ALAMEDA, Calif. - The Alameda County District Attorney's Office on Thursday determined there would be no charges against the officers involved in the death of 26-year-old Mario Gonzalez, who stopped breathing after three officers sat on his back trying to arrest him.
DA O'Malley's 40-page report, which was issued by the city of Alameda, concluded that "the officers’ decision to detain and arrest Mr. Gonzalez, and their subsequent use of force was objectively reasonable considering the agency policies, the totality of the circumstances, and the officers’ stated rationale."
O'Malley also cited the Alameda County Coroner's findings, which ruled Gonzalez's April 19, 2021, death a homicide showing that "the officers were applying pressure to [Mario’s] torso and legs with at least some of the weight of their bodies" and the "stress of the altercation and restraint" contributed to his death, along with his obesity, alcoholism, and recent use of methamphetamine.
O'Malley said she couldn't prove beyond a reasonable doubt that the officers acted unlawfully.
The city also said Thursday that the officers, James Fisher, Cameron Leahy and Eric McKinley, whose peace officer power were suspended until the completion of investigations, are still on paid administrative leave, as a city-commissioned independent investigation is still ongoing. The city vowed to released more video and documents next week.
"The officers are grateful the district attorney recognized that this tragic death was an unintended consequence of their legitimate and lawful actions," the officers' attorney, Alison Berry Wilkinson, told KTVU on behalf of her clients:
Neither of Gonzalez's civil attorneys, Adante Pointer and Julia Sherwin, nor his own mother had been notified of the district attorney's decision as of Thursday evening.
However, Sherwin, who is representing Gonzalez's son, said she was "not surprised" by the DA's failure to "bring criminal charges, because it remains rare that police who kill unarmed people of color in this country ever face criminal consequences. The only people who hold officers who commit these crimes accountable are typically the victims' families, in federal civil rights cases. "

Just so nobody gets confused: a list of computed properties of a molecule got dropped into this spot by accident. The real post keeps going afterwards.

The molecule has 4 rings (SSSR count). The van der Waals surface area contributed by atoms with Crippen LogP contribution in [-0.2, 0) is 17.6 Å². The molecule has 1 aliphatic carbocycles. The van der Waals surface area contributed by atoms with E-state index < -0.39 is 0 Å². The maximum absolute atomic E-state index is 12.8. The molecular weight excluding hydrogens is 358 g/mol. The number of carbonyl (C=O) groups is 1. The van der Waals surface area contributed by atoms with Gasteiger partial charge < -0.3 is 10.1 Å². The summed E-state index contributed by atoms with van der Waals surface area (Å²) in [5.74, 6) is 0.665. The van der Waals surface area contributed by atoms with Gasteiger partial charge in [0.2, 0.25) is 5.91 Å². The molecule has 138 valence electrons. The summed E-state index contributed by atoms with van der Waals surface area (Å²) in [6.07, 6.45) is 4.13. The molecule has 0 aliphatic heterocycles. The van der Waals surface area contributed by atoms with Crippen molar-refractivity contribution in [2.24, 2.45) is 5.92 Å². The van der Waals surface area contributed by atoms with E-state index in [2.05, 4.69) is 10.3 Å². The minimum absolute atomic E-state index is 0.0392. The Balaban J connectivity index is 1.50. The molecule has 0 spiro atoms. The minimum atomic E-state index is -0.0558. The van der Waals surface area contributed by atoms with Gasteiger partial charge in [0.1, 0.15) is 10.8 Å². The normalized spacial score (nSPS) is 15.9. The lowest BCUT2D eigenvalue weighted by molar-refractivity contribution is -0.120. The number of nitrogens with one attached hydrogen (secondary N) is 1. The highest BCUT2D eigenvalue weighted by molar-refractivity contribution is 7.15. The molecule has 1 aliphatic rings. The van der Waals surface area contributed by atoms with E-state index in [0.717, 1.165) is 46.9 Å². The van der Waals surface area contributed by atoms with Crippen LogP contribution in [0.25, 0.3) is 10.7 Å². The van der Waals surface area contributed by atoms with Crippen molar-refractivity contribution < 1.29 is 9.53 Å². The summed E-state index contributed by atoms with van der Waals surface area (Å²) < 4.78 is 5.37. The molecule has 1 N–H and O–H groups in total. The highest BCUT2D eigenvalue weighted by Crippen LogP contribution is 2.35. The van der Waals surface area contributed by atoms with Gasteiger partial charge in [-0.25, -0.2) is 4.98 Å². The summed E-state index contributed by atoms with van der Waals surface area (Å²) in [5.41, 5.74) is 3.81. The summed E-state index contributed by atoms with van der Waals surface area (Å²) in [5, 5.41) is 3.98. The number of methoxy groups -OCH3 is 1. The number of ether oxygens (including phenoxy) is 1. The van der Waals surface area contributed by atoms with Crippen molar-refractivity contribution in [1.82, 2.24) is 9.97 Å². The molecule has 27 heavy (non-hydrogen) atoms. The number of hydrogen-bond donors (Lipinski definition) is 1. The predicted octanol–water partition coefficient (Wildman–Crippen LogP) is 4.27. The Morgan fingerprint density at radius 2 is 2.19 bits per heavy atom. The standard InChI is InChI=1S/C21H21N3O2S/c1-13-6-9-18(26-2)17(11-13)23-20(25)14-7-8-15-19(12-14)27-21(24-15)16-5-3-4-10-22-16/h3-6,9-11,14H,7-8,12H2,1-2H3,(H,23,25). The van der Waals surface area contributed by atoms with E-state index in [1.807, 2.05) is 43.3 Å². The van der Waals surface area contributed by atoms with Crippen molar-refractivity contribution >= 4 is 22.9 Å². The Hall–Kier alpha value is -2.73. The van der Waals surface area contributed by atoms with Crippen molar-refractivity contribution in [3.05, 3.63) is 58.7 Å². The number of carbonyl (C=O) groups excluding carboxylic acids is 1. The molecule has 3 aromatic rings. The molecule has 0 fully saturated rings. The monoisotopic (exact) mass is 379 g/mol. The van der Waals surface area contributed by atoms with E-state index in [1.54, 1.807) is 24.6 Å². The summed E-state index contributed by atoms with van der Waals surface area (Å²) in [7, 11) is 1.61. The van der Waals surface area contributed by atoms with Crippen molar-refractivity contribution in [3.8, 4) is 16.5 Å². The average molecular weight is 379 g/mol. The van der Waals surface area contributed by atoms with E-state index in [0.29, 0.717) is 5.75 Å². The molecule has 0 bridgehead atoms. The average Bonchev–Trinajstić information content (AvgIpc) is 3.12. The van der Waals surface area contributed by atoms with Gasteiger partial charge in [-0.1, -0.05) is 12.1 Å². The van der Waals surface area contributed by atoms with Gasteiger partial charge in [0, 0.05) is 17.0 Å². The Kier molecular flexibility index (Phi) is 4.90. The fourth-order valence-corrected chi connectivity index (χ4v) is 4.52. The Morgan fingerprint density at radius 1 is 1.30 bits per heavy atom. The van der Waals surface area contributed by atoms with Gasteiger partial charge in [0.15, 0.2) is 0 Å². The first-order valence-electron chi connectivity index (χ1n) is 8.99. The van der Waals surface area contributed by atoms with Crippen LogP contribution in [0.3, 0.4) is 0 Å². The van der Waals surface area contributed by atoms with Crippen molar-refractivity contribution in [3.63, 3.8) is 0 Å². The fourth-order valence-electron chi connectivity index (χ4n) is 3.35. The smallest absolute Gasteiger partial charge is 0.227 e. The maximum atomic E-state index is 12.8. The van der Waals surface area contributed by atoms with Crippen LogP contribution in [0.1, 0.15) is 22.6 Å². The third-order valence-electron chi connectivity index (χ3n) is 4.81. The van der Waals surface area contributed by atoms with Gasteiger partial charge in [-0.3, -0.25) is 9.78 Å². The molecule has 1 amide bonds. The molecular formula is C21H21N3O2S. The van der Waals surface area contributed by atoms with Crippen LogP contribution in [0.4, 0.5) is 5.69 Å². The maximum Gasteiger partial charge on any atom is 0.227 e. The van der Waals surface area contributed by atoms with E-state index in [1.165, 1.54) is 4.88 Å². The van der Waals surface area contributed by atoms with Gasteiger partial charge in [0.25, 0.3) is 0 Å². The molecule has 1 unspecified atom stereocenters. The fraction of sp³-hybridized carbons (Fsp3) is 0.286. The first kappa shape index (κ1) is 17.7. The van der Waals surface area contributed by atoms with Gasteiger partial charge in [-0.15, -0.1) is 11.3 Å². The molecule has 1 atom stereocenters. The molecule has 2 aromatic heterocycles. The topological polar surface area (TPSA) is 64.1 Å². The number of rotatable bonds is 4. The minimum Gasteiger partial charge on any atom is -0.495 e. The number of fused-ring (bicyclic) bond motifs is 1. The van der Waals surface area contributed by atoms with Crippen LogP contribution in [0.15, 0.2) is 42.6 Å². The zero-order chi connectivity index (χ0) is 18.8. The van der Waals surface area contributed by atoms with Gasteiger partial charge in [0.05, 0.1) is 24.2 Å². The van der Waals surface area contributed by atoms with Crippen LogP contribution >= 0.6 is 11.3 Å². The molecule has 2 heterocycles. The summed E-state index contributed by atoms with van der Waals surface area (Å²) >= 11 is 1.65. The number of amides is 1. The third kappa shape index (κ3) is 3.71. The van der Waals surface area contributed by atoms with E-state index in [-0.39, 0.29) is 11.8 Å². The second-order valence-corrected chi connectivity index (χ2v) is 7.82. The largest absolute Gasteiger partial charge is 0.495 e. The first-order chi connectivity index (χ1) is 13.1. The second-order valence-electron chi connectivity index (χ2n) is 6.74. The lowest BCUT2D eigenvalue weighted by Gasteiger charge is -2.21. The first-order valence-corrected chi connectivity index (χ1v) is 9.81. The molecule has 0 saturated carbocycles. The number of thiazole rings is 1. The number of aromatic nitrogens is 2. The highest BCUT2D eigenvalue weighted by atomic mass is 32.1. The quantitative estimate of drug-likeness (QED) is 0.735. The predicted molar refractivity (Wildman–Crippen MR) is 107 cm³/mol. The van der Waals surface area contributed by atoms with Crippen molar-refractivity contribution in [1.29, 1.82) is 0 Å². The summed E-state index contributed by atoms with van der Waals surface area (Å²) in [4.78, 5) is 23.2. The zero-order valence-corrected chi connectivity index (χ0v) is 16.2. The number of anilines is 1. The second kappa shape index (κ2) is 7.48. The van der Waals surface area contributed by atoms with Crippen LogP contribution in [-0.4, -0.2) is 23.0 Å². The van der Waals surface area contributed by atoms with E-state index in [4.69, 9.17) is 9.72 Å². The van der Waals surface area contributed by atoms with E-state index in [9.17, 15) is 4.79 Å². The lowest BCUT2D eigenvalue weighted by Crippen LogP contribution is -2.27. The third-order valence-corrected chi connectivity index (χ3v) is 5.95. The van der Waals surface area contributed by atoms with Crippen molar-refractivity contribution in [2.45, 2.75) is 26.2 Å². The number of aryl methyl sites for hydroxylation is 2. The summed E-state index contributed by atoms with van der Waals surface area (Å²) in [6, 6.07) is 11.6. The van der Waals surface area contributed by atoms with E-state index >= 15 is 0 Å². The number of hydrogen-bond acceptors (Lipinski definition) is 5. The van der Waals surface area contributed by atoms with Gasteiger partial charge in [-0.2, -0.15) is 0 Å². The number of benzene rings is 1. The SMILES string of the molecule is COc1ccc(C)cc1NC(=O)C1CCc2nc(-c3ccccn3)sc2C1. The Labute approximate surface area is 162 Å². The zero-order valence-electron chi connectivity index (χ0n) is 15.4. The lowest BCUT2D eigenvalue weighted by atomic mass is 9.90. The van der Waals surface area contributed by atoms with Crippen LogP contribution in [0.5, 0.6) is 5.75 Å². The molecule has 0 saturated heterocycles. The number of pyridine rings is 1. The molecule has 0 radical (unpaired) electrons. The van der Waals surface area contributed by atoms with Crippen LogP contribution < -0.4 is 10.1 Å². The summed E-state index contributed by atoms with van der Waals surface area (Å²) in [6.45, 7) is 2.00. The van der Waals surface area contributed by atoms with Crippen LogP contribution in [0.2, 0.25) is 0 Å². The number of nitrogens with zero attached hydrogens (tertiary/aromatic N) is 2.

The Huffington Post first reported that district attorney declined to charge the three involved officers, nearly one year after Gonzalez's death.
On the day that Gonzalez died, police were called out after neighbors called a non-emergency line to say that a man who appeared to be intoxicated was walking around a small parklet in front of their homes.
Gonzalez was never aggressive with the officers, video at the scene shows, but he also did not provide them with the ID that they asked for.
Body camera footage showed McKinley speaking to Gonzalez for nine minutes before he, Fisher and Leahy restrained him face-down on the ground for five minutes, trying to get him into handcuffs.
Sherwin and others have questioned why he needed to be arrested in the first place.
In an initial news release, police simply stated that Gonzalez died after a "scuffle" and "physical altercation" resulting in a "medical emergency."
Federal civil rights lawsuits have been filed separately on behalf of Gonzalez's mother and son that allege the three officers "used excessive force against (Gonzalez), and unjustified deadly force that included a suffocating restraint" that caused the chef and father to die from restraint asphyxia.
Many have found similarities between Gonzalez's death and that of George Floyd's.
O’Malley, who is not running again for office, has leveled charges against an officer once before, in September 2020 when she filed manslaughter charges against former San Leandro Police Sgt. Jason Fletcher in the shooting death Steven Taylor, who was wielding a bat in Walmart.